As you can see, the mythmaker has plenty to work with, for the mythmaker fills in the gaps, and of these there are many. Mangan had few friends. He was aloof and secretive. And perhaps he himself affected or believed in myth, with his affected, eccentric dress of baggy pants, a cape, a witchís hat, and hair so unkempt that many thought it was a wig.

Also, what few anecdotes survive are thoroughly entertaining. For instance, one day when Manganís friend, Father Mehan, had fetched the poet out of the gutter, he brought him in front of a mirror, thinking that his own image would frighten him to his senses. Mangan took one look in the mirror and said, "Thatís nothing compared to the inner man." The inner man was one of Manganís favorite themes; that "lampless" or "nameless" area of the human soul. He had to put his faith in the nonmaterial as all Ireland had to, having been raped of all her material for centuries upon centuries. His faith was in his craft.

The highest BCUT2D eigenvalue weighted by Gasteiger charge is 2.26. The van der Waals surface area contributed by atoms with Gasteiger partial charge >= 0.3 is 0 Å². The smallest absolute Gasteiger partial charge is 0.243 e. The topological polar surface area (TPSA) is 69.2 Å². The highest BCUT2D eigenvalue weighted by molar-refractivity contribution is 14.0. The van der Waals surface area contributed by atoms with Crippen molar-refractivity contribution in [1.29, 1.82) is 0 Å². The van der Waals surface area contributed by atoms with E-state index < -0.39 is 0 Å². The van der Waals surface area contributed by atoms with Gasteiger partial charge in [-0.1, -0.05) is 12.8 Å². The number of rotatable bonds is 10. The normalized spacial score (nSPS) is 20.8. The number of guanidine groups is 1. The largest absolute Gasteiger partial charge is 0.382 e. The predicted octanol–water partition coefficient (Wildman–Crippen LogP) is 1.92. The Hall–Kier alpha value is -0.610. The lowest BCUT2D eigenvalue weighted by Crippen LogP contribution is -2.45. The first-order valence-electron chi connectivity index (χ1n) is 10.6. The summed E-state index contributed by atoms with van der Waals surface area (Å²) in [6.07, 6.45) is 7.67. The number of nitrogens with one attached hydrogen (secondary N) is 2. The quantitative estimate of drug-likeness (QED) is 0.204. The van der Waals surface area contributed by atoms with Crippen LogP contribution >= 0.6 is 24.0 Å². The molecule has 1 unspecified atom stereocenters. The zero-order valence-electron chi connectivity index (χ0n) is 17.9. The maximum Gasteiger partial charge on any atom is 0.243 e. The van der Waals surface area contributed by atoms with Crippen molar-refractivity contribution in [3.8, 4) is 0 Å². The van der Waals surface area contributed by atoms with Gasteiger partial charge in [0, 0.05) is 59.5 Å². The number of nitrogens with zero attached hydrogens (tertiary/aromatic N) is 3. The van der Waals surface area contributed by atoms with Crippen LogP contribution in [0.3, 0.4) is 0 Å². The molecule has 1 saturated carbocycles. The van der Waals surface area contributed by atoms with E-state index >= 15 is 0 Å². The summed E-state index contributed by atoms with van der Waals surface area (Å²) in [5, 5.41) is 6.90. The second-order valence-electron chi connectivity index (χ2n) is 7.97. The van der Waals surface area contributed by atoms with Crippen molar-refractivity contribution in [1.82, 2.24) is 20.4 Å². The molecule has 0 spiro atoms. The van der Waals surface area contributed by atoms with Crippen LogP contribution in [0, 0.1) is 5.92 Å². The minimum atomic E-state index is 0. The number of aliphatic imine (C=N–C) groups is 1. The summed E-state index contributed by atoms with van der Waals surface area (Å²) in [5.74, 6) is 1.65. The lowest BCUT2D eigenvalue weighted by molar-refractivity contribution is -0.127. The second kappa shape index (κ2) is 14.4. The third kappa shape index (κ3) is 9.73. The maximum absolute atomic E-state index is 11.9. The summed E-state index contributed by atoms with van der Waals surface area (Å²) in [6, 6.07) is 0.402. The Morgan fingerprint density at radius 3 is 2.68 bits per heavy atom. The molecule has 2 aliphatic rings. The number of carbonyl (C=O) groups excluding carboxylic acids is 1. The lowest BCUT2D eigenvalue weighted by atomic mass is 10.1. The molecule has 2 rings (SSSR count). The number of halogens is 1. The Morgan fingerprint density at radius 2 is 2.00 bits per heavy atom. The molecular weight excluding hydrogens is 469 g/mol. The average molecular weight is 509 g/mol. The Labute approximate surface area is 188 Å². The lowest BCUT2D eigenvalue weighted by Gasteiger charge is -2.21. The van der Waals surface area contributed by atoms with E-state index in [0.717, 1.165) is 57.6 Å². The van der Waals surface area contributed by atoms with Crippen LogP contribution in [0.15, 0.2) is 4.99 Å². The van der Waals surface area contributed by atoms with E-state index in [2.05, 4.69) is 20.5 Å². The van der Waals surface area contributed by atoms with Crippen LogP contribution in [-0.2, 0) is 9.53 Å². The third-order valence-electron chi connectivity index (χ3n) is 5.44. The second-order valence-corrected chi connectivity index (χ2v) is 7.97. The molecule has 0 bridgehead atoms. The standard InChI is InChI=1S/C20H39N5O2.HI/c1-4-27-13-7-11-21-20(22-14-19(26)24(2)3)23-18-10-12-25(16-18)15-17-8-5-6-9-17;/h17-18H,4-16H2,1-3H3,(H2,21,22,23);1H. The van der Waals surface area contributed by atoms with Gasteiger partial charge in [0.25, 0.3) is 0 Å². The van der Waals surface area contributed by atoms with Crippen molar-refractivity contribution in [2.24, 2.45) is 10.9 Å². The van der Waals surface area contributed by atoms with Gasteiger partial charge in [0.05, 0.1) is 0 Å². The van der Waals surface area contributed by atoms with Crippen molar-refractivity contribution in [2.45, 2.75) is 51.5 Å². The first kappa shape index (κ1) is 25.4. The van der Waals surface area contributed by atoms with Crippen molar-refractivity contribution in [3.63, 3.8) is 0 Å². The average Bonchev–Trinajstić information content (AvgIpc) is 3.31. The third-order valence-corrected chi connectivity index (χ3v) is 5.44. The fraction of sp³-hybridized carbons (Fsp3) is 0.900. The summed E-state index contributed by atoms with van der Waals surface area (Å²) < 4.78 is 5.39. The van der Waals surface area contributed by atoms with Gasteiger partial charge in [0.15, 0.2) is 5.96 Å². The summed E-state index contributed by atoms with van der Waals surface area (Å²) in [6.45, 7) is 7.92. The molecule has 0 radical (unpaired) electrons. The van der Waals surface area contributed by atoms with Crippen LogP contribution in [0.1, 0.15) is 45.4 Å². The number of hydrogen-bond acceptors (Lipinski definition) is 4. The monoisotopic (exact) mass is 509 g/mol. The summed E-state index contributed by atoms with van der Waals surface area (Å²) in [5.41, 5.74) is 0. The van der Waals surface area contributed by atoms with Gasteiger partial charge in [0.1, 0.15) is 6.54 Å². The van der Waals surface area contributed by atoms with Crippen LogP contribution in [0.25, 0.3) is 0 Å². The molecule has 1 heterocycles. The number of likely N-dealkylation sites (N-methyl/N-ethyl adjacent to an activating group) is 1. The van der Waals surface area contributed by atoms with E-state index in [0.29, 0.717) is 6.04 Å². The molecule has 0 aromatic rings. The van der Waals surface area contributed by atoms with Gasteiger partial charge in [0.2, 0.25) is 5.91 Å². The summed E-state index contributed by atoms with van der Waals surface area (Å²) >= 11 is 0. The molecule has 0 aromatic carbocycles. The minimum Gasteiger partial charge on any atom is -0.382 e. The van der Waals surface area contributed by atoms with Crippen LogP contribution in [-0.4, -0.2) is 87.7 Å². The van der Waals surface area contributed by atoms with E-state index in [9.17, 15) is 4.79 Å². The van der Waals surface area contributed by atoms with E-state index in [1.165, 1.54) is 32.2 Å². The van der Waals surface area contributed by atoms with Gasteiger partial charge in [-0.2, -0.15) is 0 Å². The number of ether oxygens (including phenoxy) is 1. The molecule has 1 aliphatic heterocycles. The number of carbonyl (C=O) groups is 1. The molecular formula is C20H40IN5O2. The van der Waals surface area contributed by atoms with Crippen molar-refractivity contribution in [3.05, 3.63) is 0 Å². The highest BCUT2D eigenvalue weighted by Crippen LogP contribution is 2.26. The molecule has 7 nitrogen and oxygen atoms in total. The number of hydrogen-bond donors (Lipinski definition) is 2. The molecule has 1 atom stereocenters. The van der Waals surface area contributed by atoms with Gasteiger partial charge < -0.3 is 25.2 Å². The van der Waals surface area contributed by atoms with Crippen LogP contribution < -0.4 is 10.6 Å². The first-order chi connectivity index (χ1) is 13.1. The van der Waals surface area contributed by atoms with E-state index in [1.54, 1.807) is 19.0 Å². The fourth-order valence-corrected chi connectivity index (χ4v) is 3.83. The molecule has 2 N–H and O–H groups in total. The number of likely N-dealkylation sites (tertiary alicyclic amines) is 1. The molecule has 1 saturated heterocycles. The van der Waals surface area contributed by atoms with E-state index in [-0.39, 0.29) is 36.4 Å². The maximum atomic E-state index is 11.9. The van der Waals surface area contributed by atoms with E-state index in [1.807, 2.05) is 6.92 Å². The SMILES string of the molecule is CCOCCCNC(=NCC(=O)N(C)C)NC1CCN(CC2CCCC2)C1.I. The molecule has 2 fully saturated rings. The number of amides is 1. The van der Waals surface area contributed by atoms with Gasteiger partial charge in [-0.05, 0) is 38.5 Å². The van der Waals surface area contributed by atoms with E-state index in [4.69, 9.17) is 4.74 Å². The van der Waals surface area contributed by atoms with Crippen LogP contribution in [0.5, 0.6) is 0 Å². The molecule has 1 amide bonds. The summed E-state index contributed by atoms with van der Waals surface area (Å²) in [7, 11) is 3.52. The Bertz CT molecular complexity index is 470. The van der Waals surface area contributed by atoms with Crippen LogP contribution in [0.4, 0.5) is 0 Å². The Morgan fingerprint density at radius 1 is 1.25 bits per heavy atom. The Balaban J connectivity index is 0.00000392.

And what of his "love affair" of which so many have written? Mitchel, his first biographer, says:

He was on terms of visiting in a house where were three sisters; one of them a beautiful, a spirituelle, and a coquette. The old story was here once more re-enacted in due order. Paradise opened before him: the imaginate and passionate soul of a devoted boy bended in homage before an enchantress ... then with cold surprise ... (she) whistled him down the wind.
By the time the story was retold in Appletonís Journal (1880), it had been so embellished as to have become:
A pair of bright eyes had attracted and ensnared him, and when he had the boldness to appear as a petitioner in the court of Cupid, the owner of the same bright eyes loftily rebuked his presumption.

OíDonoghue, his most definitive biographer, repeats his story and adds: